The Oregon Liquor & Cannabis Commission (OLCC) recently warned licensed cannabis operators to be prepared for wildfire season. The alert strongly encourages all licensees to have an evacuation plan and prioritize health and safety in an emergency.
Facing a landscape that involves more extreme weather events and wildfires, cannabis businesses need to have a plan to safely maintain business continuity and, if possible, move inventory out of the path of destruction.
I recently spoke with Mark Pettinger, the OLCC's director of communications and education about the operators at risk, how they can compliantly transfer products during a disaster, and the most important steps cannabis operators should take to prepare for a potential wildfire.
The OLCC and local cannabis industry have experience with wildfires. Less than three years ago, the Almeda fire roared through Ashland, wreaking havoc on surrounding areas.
In 2019, wildfire ravaged the Illinois and Rogue Valley areas and Douglas County – all heavily timbered, mountainous regions of southern Oregon. The 2019 fires were the basis for the OLCC creating formal guidance on how to respond.
"We codified what we were learning in real-time," Pettinger says. "This was based on what was both reasonable and practical, and emphasized that the prevention of loss of life is first and foremost, and the containment and secure storage of cannabis was secondary."
When it comes to securing cannabis during an emergency, it comes down to what's practical and reasonable in the face of imminent danger.
Cannabis Equipment News (CEN): How many operators are threatened by potential wildfires?
Mark Pettinger: As of 11:00 a.m. on August 30, 2023, there are 97 Oregon recreational marijuana licensees under threat of potential wildfires. These numbers have been unchanged since 9:26 a.m. on 8/28/23.
The state has three evacuation levels.
- Level 1 (Be ready): 84 licensees are currently under a level one threat.
- Level 2 (Be set): 4 licensees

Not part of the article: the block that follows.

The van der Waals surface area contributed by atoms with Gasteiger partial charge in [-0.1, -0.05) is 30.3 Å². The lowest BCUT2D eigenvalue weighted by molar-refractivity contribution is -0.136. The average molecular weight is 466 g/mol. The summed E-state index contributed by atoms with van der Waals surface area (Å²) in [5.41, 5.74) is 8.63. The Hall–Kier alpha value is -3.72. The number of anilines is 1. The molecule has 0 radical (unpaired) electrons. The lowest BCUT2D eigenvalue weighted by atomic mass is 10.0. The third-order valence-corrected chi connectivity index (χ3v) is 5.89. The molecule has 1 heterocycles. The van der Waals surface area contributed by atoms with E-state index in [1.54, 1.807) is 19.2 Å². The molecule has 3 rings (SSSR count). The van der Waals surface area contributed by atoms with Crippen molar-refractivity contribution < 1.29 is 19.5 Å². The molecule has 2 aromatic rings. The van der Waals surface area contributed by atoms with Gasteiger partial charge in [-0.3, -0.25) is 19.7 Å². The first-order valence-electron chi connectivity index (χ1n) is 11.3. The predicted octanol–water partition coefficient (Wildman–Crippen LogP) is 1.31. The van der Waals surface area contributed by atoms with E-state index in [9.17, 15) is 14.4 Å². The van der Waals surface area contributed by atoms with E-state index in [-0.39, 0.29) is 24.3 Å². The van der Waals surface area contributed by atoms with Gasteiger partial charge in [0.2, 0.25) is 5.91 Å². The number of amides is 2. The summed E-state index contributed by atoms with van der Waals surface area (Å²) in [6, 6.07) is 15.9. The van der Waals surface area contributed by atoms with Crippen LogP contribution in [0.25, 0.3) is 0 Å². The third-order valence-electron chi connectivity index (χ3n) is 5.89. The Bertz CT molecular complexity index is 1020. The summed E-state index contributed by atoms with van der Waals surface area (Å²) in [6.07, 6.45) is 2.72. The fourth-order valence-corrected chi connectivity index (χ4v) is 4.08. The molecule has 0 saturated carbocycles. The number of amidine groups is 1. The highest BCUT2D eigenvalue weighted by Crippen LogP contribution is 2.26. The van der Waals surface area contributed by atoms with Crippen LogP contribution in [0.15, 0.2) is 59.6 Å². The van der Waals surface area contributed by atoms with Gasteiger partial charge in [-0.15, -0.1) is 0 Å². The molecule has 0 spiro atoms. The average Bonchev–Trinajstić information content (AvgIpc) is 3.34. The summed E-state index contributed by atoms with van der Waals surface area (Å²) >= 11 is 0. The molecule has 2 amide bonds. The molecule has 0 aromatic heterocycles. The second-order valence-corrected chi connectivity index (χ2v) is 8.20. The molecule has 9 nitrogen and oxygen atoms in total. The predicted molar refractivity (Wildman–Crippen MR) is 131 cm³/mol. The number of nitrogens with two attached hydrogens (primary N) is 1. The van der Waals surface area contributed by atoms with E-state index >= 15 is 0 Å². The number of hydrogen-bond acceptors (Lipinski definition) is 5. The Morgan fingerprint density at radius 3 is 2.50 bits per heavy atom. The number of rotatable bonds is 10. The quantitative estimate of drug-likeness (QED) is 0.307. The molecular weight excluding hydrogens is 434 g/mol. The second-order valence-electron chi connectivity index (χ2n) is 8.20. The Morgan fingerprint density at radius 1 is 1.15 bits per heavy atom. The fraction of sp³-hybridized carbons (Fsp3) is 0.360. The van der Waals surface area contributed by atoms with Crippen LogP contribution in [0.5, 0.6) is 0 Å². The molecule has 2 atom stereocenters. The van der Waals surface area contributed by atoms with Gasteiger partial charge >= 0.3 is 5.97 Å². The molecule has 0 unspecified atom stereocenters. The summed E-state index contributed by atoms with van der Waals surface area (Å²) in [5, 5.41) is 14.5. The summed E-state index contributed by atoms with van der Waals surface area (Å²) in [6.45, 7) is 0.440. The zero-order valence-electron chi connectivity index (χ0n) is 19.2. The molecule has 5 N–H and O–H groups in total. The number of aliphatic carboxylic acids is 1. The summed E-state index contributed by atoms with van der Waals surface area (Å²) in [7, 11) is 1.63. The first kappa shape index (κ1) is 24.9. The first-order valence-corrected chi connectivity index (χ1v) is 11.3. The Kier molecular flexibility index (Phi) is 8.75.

- Level 3 (Leave immediately): 1 licensee
Eight licensees are within four kilometers of an evacuation zone.
CEN: Why do operators have to transfer products to another licensee?
MP: Transferring cannabis products to another OLCC cannabis licensee ensures that the controlled product stays tracked in CTS [Oregon's Cannabis Tracking System] and is in a secure environment as required by OLCC rules. Those licensees under evacuation orders are allowed to manifest packages to any other licensed marijuana facility in Oregon.
They need to contact email@example.com if they create an emergency evacuation manifest that goes to a licensee not allowed under non-emergency circumstances.
CEN: What if licensees cannot identify a colleague who will take the product?
MP: The next course of action would be to contact the OLCC for guidance. We encourage licensees to begin following the OLCC guidance once they are in an evacuation zone. We encourage licensees to plan and reach out to possible evacuation spots if an evacuation zone is near their area. OLCC staff are currently notifying each licensee within an evacuation zone, or near one, about the evacuations and sending guidance to the licensees.
Once an evacuation order is lifted, licensees should manifest their inventory back to their facility as soon as reasonably possible. Those under a Level 3 evacuation may understandably take longer to return to their previous location, especially if their facility was damaged. Licensees can contact OLCC with a description of their situation, and our staff will be happy to help them determine a realistic timeline.
CEN: How long do operators have to transfer the products before they are out of compliance?
MP: We encourage licensees to begin following the OLCC guidance once a level 1 or level 2 evacuation order has been issued. In the event a level 3 is issued, we encourage licensees to immediately leave and contact OLCC as soon as they safely can.
CEN: When planning for a potential wildfire, what are the most important steps for a cannabis operator to take?
MP: Licensees should be proactive and have an emergency plan in case of any type of natural disaster. Establishing relationships with other licensees (mutual aid) as reliable sources to transfer product to would be a good first step.
Then, situational awareness. For example, subscribe to warning and alert messaging services provided by emergency responders and fire management organizations and activate transfer protocols well before "Go Now" warnings come.
The Oregon Department of Emergency Management has valuable resources for businesses to use when preparing for, surviving and recovering from disasters. Several wildfire apps are available that will provide updated information on fires in your location.
CEN: Does the state offer any resources to help transfer products?
MP: No direct resources, but our CTS team is readily available to help facilitate the transfer of product to another licensee.
CEN: How can cannabis operators in Oregon insulate themselves to protect against future extreme weather events and natural disasters?
MP: Climate change is beyond our scope, but prudent management of water resources is paramount because cannabis is a water-intensive crop.
Fortunately, the state of Oregon can leverage the ongoing research at the Oregon State University Global Hemp Innovation Center to better understand hemp production (including irrigation). That knowledge can easily be transferred for better resource management of cannabis as a crop.